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Key Passage Commentary On Things Fall Apart

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This passage, found as a conclusion to a chapter in Chinua Achebe's Things Fall Apart, takes place after Okonkwo's return to Umuofia. A new English missionary has been set up in the village and has caused a great divide between the villagers. The main purpose of the section is to describe some of these events and changes that have taken place in Umuofia since Okonkwo's return. The passage is structured in three parts, each detailing about a different aspect. The first section focuses on Okonkwo's son Nwoye's conversion to Christianity and subsequent successes. The second part goes into detail about Okonkwo's arrival home to his clan and the change in the village. Finally, the last section includes Okonkwo's inner feelings and opinions about the affair. The change in the village and Okonkwo's firm rejection to alter his lifestyle to accept this change are the key ideas in the passage. Achebe uses words to suggest an epic clash of cultures, puts in bits of Ibo culture and words to give readers a greater understanding of the village, and allows the characters' personalities, especially Mr. Brown and Okonkwo, grow.

Nwoye's switch to Christianity is highlighted in the first section of the book. This conversion is the first big change in Okonkwo's life due to the missionaries, and causes Okonkwo great pain and anguish. Although Nwoye is the main focus of the section, the first sentence deals with the departure of Mr. Brown. The fact that Mr. Brown, perhaps the only white man the non-Christianized Ibos can relate to, is leaving and that he leaves during the rainy season is a sign that a big change is coming. From there, the passage turns to Nwoye. He has changed his name to Isaac, which signifies his complete abandonment of the Ibo culture. That Nwoye took the name "Isaac" as his Christian name is very interesting. Isaac is the son of Abraham in the bible and is the first born to a new race of people. Perhaps Nwoye chose this name because he is one of the first to adopt Christianity, the "new" religion. Also interesting is that Isaac was the father of twins, Jacob and Esau. Nwoye most likely remembers the twins he heard thrown in the Evil Forest and intends to be like Isaac, and protect twins and others that the Ibo consider evil. Nwoye has also become a teacher which shows his devotion to Christianity, greater than any devotion he had in Umuofia, whether to working in the fields, his father, or his culture. Mr. Brown's friendly nature is also shown in this section. He heard of Okonkwo returning to Umuofia and "immediately paid him a visit" and "hoped that Okonkwo would be happy to hear of it," referring to Nwoye. Okonkwo, however, drove Mr. Brown away and threatened him. This treatment of Mr. Brown shows Okonkwo's genuine hatred of Christianity that stole his first-born son and any change that has come with it.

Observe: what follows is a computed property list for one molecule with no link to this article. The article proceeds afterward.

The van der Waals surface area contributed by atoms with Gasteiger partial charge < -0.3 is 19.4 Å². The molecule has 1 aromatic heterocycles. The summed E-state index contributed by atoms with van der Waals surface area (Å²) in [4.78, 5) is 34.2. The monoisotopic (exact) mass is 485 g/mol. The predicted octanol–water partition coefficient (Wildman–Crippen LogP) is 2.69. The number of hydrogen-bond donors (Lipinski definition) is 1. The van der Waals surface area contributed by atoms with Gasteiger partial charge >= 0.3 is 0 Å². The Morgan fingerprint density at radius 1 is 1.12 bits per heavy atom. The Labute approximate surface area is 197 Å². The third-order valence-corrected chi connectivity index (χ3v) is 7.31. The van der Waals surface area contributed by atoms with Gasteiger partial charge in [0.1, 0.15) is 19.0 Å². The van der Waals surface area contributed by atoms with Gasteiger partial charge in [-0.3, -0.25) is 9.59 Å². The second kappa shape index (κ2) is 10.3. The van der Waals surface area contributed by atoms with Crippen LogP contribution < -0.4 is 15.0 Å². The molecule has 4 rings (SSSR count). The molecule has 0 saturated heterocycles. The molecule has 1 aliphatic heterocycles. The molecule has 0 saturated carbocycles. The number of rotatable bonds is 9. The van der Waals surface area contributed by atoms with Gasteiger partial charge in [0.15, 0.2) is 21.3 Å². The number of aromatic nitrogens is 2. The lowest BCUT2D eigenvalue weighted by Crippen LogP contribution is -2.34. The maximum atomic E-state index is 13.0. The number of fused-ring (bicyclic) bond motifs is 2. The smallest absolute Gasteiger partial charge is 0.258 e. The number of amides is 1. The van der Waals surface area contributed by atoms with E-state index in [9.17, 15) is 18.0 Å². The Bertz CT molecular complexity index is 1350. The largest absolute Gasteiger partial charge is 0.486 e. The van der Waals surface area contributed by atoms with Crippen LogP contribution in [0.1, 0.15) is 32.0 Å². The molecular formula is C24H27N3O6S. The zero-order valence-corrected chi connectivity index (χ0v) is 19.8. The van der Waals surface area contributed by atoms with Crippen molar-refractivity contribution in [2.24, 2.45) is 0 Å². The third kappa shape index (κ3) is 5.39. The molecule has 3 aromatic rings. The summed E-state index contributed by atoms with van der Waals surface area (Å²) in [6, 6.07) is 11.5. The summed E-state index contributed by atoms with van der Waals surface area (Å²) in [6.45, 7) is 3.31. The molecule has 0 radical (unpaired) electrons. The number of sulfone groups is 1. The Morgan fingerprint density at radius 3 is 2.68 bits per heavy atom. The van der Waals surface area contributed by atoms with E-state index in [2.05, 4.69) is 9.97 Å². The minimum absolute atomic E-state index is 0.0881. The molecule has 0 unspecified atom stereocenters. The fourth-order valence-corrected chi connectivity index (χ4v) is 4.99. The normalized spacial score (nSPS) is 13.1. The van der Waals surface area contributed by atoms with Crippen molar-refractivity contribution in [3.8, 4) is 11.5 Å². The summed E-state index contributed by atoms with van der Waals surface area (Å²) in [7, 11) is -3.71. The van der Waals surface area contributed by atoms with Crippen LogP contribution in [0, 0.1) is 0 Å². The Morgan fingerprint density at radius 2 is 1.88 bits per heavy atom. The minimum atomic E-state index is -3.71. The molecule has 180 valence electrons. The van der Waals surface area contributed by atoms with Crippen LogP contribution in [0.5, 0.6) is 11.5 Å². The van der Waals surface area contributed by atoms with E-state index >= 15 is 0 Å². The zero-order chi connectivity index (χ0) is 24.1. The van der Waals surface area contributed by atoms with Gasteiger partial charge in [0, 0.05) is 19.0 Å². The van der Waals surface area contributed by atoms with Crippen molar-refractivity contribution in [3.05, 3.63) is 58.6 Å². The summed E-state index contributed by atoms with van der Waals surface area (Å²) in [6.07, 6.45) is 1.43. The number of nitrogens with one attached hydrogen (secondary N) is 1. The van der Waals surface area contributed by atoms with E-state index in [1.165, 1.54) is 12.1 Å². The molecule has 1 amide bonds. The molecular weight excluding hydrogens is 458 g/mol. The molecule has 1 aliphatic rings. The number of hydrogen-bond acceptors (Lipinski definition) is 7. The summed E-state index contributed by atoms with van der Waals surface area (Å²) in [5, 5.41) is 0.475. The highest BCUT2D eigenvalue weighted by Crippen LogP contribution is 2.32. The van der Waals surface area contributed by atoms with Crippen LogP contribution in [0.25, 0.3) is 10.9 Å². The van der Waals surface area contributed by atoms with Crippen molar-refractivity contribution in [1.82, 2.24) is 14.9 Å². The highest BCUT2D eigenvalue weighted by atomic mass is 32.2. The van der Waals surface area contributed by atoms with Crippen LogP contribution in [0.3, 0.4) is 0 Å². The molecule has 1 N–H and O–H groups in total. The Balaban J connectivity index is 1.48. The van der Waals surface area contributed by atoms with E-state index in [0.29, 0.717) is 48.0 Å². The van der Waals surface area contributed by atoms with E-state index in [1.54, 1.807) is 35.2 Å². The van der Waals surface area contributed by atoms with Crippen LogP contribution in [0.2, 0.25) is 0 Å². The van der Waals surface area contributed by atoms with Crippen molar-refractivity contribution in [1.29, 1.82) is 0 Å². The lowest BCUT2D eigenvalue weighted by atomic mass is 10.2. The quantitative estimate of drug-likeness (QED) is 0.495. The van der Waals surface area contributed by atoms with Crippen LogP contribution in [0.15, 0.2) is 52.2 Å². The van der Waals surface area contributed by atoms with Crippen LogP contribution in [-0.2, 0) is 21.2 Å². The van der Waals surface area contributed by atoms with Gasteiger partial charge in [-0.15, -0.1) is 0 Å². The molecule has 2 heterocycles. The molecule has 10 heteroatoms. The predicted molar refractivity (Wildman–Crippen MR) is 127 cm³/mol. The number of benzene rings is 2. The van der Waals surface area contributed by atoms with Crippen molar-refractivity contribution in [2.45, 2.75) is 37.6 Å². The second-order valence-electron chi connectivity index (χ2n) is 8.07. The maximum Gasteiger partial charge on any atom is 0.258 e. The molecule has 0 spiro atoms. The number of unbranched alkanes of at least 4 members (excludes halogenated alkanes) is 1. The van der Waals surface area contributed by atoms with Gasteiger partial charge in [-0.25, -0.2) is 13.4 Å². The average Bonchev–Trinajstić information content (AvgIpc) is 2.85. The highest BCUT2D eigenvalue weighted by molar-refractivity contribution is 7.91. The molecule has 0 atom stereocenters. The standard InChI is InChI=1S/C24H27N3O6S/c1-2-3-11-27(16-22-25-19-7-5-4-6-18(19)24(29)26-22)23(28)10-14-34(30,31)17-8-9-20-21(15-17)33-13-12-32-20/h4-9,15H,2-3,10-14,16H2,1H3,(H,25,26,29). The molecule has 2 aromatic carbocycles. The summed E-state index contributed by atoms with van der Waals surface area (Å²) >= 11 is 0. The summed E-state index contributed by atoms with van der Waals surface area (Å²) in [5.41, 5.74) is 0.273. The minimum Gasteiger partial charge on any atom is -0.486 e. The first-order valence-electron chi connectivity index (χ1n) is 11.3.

The second part of the passage shows the change in the entire village and their reaction, or lack of reaction, to Okonkwo's return. Okonkwo's initial plan was to make his return to Umuofia attract the attention of the entire village with two beautiful daughters, a larger house with room for two more wives, and the initiation of his sons into the ozo society. The "ozo" society, a use of African English to add culture to the novel, is made up of powerful and titled men in the village. To Okonkwo's dismay, he attracts little attention (it was "not as memorable as he had wished") because the village is occupied with the new culture and religion growing in the village. "The clan had undergone such profound change during his exile that it was barely recognizable.



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